Just then her daughter walks in. she is about three years old, a spunky kid with a feisty and promising attitude. I notice she wouldn’t/couldn’t make eye contact with the woman I sat next to, her own mother. The small girl has lost her spunk, her finazz. And that’s when I realized that her mother had lost her capabilities as a mother, and that’s when it hit me, I’m in over my head.

Zanelle Part 2
I help her into the car. Her shaky hands take hold of mine, I support her weary body using my other arm, firmly placed under her arm. I can feel the bones of her drained body despite her layers of thick clothing. I can smell the stench of death but I wonder if it is just in my head.

As I write in my journal tonight, candle light flickering with each breath, I try to document the events of the day. I am still wondering hours later, whether or not that stench of death is still clinging to my hands, my clothes.

Zanelle Part 3
I told her that we needed to go to the nearest health center where there is a doctor who can put her on ART, Anti-Retroviral Treatments. She has tested positive for HIV and she doesn’t have much time left. And then, with her shaky voice, she tells me,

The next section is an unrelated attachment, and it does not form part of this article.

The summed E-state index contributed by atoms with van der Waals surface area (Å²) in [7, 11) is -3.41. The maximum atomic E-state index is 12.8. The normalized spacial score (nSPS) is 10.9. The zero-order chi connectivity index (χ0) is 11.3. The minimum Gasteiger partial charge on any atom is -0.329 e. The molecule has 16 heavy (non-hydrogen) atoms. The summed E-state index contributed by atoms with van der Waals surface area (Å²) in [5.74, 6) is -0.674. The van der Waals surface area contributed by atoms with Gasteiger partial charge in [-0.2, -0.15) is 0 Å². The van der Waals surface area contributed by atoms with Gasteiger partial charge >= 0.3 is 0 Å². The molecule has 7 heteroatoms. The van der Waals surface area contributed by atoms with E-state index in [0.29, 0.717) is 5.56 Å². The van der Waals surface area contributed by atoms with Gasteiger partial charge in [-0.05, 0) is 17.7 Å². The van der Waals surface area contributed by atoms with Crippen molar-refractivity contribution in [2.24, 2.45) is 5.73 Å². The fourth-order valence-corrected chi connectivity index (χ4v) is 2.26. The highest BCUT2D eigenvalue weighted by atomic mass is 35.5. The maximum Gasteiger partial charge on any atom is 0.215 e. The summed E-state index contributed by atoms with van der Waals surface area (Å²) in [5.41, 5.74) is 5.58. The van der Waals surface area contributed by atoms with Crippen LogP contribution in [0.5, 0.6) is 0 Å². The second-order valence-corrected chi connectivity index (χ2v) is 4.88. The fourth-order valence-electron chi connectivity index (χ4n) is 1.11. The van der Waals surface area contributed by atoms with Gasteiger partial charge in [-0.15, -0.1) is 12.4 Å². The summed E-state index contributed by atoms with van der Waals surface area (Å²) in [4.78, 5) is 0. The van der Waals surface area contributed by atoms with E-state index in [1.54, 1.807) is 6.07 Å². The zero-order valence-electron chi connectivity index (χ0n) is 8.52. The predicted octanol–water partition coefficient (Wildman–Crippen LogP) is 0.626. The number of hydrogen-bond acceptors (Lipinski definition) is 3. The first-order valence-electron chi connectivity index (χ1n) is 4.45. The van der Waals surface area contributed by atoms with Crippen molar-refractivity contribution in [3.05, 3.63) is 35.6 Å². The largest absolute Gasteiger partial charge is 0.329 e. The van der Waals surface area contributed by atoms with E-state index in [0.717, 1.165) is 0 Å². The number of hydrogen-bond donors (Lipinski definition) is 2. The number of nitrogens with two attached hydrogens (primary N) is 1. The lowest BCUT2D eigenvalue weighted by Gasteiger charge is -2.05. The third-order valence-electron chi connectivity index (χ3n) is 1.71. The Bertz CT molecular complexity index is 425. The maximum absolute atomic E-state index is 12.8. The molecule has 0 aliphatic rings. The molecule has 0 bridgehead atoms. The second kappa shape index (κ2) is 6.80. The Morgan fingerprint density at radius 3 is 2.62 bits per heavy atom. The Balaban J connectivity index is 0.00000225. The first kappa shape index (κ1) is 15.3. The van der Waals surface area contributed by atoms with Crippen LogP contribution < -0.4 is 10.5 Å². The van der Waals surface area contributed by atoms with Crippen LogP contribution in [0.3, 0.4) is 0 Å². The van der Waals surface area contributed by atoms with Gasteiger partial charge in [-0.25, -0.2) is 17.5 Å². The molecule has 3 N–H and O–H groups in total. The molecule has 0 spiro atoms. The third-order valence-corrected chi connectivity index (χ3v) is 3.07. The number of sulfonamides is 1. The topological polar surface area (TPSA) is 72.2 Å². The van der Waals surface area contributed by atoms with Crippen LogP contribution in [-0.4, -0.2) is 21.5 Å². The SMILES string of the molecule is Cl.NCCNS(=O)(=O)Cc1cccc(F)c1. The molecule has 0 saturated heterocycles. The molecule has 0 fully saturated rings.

“I don’t want to go there.”


“Because that is where my child died.”

Success Story
She was supposed to be my one success story. The person I would look forward to hearing from: how are you, how’s life, how are your kids?

I keep telling myself, I took the right steps. I tried my best.

With my urging, I took her to get tested for HIV. She made me take a vow-that I would never tell her family about her positive status; all this while her sisters waited outside the clinic doors. I understood her fear-of being ostracized during this time when she needed them most.

The next step, the clinicians said, was to get a CD4 blood test. I knew she needed ART (Anti-Retroviral Treatment) as soon as possible. We could not wait four weeks for the CD4 results. We took her to a hospital, farther from the closest one, at her request because she had lost two children in the maternity ward of the closest one. There, I urged the doctors to put her on ART; I knew the doctors had the training to diagnose her with full blown AIDS, clinical stage 4, thus enabling the start of treatment without the CD4 results. But the doctors refused; instead they pushed the CD4 blood test to be ready in one week.